By Dale King
Grad students in the Master of Fine Arts program at Florida Atlantic University in Boca Raton wrap up their 2016-2017 season this weekend with an intensely dramatic retelling of a 2,000-year-old-story with critical contemporary consequences.
In fact, the play, The Last Days of Judas Iscariot, is steeped in passion, and unfolds at a slow, often painful pace, though humor occasionally slips in through the cracks. Coincidentally, the show opened April 14, Good Friday, and will conclude with a matinee on the first Sunday after Easter.
The production – the fourth by the MFA students who began classes at FAU last September and will soon graduate – is definitely their most powerful, holding the rapt attention of a silent audience for a good three hours. Each actor brings a specific talent and perspective to his or her role, adding to the play’s overall impact.
The Last Days of Judas Iscariot is packed with ironies and twists. The first is a doozy. The title of the play, written by American playwright Stephen Adly Guirgis and first staged Off-Broadway in 2005, does not refer to Judas Iscariot’s last days on earth, but rather, his time in the netherworld – in Hell, or perhaps, Purgatory.
Scripture has it that Judas, one of Jesus Christ’s disciples, betrayed him to the authorities for 30 pieces of silver. The Romans took Jesus away, tortured and crucified him. In a fit of remorse, Judas tosses the coins away and hangs himself.
The play takes hold of the tale at this point, recasting it as a court trial that judges the ultimate fate of the biblical betrayer (masterfully portrayed by Sean Patrick Gibbons), and even brings Jesus (Abby Nigro) forward to confront Judas in a finale that will most certainly leave watchers spent.
The performance, which plays out in a contemporary courtroom somewhere in Purgatory, features an impatient, temperamental judge (Stephen Kaiser), a timid bailiff (Erin Williams), a prosecutor (Trayven Call) dressed in a shiny blue-green satin suit and a defense attorney (Amanda Corbett) with the polysyllabic name of Fabiana Aziza Cunningham.
Using flashbacks to an imagined childhood, and lawyers who call for the testimonies of such witnesses as Mother Teresa, Caiaphas, St. Monica, Sigmund Freud and even Satan, the play forces the audience to believe that a judgmental tribunal exists somewhere beyond our corporeal lives. And that this tribunal, using the same jury system as we earth-dwelling mortals, will decide if we have forsaken our sins and can be allowed into Heaven.
If a wretch like Judas can get a second chance, why not all of us? Director Kathryn Johnston acknowledges the “divisiveness surrounding religion” these days. “It is hard to escape if you are tuned into mass or social media.” Will religious texts be “twisted by opportunists to be used for their own devices,” she asks.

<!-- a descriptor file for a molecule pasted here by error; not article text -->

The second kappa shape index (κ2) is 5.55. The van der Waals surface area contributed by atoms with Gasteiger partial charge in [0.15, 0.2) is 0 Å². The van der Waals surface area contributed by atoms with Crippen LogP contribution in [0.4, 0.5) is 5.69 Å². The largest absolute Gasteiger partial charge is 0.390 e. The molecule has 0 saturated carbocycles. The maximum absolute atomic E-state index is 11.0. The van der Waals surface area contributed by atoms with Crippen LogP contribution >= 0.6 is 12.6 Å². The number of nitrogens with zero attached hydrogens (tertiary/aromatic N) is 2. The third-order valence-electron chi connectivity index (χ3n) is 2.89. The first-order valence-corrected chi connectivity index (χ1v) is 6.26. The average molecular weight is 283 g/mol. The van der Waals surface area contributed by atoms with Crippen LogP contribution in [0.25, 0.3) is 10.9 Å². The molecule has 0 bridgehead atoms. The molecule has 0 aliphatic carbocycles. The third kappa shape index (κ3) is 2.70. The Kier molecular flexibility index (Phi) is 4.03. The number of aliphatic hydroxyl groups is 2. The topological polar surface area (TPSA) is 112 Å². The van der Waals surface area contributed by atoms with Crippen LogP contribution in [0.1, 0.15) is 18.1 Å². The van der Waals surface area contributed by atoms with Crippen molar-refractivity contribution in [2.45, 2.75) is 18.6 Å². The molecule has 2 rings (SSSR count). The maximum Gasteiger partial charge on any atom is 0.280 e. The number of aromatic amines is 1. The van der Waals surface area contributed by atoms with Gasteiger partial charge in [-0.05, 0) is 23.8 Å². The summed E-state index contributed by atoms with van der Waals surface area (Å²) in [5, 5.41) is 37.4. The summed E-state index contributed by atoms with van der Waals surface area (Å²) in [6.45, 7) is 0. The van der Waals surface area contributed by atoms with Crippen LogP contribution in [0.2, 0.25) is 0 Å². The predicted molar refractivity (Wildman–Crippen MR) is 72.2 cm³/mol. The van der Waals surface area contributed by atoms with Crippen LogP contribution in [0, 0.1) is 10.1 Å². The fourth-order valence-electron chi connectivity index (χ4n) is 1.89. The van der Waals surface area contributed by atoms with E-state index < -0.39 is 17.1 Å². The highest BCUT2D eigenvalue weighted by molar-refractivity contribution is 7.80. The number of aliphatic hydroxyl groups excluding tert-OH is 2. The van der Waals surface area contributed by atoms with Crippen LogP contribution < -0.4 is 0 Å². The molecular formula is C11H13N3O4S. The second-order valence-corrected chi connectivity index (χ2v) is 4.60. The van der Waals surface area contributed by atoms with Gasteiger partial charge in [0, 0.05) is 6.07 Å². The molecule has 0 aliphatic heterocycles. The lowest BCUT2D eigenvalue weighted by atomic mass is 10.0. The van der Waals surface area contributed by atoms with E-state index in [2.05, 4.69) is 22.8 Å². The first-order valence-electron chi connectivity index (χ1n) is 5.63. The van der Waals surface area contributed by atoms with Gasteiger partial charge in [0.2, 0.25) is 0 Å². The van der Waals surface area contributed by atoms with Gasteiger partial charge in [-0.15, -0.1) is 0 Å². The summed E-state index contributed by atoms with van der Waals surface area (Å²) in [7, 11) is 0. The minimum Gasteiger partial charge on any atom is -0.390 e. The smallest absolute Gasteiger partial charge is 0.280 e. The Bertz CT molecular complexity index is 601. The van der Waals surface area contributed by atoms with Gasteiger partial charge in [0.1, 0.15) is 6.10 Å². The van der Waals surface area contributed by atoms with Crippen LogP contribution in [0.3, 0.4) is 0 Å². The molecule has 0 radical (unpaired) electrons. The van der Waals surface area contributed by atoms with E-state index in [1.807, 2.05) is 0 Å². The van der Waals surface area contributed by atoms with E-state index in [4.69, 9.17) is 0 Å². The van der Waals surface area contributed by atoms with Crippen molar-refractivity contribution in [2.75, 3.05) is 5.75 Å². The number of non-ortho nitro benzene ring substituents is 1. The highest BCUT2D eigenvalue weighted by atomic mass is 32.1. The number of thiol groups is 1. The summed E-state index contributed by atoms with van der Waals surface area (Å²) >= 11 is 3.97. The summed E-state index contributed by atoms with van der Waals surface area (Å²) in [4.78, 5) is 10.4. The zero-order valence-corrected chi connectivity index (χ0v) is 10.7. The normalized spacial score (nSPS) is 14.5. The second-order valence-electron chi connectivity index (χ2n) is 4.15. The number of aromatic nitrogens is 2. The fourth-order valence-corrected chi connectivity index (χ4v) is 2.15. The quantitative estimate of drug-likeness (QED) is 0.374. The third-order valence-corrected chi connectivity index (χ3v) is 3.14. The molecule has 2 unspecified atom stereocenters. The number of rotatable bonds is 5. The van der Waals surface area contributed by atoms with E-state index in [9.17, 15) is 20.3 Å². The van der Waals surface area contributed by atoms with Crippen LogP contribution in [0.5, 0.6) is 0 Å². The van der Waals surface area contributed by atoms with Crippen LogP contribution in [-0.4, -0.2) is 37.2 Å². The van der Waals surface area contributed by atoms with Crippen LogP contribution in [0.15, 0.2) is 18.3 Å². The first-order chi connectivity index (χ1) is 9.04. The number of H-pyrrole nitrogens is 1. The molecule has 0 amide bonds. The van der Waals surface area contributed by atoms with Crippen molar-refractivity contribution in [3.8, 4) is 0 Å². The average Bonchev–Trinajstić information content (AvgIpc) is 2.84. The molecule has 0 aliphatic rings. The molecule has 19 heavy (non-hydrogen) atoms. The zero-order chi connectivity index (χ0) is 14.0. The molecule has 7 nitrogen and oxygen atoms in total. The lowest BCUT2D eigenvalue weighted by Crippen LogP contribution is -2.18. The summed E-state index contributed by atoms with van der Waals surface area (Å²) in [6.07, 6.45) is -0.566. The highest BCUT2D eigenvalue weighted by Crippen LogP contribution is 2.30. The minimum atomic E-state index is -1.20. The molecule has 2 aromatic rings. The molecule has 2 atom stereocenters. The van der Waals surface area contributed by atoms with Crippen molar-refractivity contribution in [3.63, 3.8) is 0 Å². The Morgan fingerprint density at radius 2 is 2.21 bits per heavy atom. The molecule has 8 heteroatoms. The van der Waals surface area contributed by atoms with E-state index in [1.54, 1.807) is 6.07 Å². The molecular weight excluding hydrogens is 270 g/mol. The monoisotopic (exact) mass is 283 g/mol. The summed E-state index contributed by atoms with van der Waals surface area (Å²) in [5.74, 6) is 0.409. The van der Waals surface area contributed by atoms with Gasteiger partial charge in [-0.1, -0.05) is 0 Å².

The play doesn’t answer these or any other specific questions. It seems to dwell in the “what would happen if” realm, leaving us to our own devices.
Both Johnston and the stage manager warn that Guirgis has spiced his production with modern-day profanities, though no one in the opening night audience seemed offended. By using baser language, the director said, characters are more easily seen as imperfect, mortal human beings, giving more plausibility to the play’s themes of despair and forgiveness.
By using a string of witnesses, Guirgis segments this play, giving each performer a stage in a witness box. As a result, Satan (smartly and smoothly acted by Madison Spear), dressed in bright red, but not caricatured, comes across as a savvy, confident soul. When asked if she’s wearing Prada, she wryly comments, “No, Gucci.” She’s a funny devil, no doubt.
Joey De La Rua does a masterful job of portraying Sigmund Freud, even delivering some of the lingo attributed to the “Father of Psychiatry.” He even explains away Judas’ suicide: “Failure of self-preservation must be preceded by failure of the mind.” On the stand, his character gets a little hung up in his own expertise – and De La Rua handles that transition with much skill.
As a witness, Pontius Pilate (Christopher Borger) enters the room as a jive talking, hip-hopping hipster. He accuses the questioners of “talking to them Jews.” In the end, he states: “I did what I had to do to preserve the damn peace. I did my job.”
St. Monica (Rachel Finley) doesn’t even make it to the witness box with her brand of jive talk. She swears and mouths off, and refers to Mary Magdalene (Tara Collandra) as “Mary Mags.”
Call and Corbett carry a lot of angst and no small measure of anger in their portrayals of the lawyers. The characters don’t even like each other. When Call’s character, attorney Yusef El-Fayhoumy, asks his fellow barrister for a pen, she answers: “Only if I can shove it through your eye.”
But there are deeply somber moments. Henrietta Iscariot (Jessica Eaton), mother of Judas, ruefully pleads for her son’s soul.
Nigro’s portrayal of Jesus seems to follow biblical texts as she stresses his gentle soul, his shining visage, his forgiving heart and advocacy for peace.
Gibbons again gives his all in his role as Judas. The actor stays silent during most of the play, yet during that time exudes the horrific sorrow and deep regret the character feels. When he speaks, he does so with rage that threatens to run over, even when addressing Jesus.
In the end, a jury must decide. Does Judas deserve forgiveness?
The Last Days of Judas Iscariot plays through Sunday at the Studio One Theatre on FAU’s Boca Raton campus, 777 Glades Road. Tickets are $20. FAU faculty, staff tickets are $15 and students are $12. To purchase tickets, visit www.fauevents.com or call 1-800-564-9539.